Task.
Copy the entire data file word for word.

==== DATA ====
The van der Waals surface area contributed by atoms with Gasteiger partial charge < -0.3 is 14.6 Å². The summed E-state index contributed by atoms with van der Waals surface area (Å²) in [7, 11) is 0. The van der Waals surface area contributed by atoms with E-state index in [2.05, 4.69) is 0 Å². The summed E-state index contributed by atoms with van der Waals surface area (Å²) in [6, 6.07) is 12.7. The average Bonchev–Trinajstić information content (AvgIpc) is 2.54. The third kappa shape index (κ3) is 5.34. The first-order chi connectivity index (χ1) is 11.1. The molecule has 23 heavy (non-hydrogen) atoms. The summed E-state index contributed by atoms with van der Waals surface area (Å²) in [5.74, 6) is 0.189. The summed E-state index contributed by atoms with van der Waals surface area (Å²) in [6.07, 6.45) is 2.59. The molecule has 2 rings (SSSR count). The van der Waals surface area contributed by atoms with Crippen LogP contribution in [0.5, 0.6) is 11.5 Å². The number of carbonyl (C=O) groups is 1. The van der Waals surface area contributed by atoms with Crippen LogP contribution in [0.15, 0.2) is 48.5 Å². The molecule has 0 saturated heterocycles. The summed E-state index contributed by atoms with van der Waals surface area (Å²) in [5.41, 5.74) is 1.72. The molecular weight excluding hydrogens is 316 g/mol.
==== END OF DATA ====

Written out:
The van der Waals surface area contributed by atoms with Gasteiger partial charge < -0.3 is 14.6 Å². The summed E-state index contributed by atoms with van der Waals surface area (Å²) in [7, 11) is 0. The van der Waals surface area contributed by atoms with E-state index in [2.05, 4.69) is 0 Å². The summed E-state index contributed by atoms with van der Waals surface area (Å²) in [6, 6.07) is 12.7. The average Bonchev–Trinajstić information content (AvgIpc) is 2.54. The third kappa shape index (κ3) is 5.34. The first-order chi connectivity index (χ1) is 11.1. The molecule has 23 heavy (non-hydrogen) atoms. The summed E-state index contributed by atoms with van der Waals surface area (Å²) in [5.74, 6) is 0.189. The summed E-state index contributed by atoms with van der Waals surface area (Å²) in [6.07, 6.45) is 2.59. The molecule has 2 rings (SSSR count). The van der Waals surface area contributed by atoms with Crippen LogP contribution in [0.5, 0.6) is 11.5 Å². The number of carbonyl (C=O) groups is 1. The van der Waals surface area contributed by atoms with Crippen LogP contribution in [0.15, 0.2) is 48.5 Å². The molecule has 0 saturated heterocycles. The summed E-state index contributed by atoms with van der Waals surface area (Å²) in [5.41, 5.74) is 1.72. The molecular weight excluding hydrogens is 316 g/mol.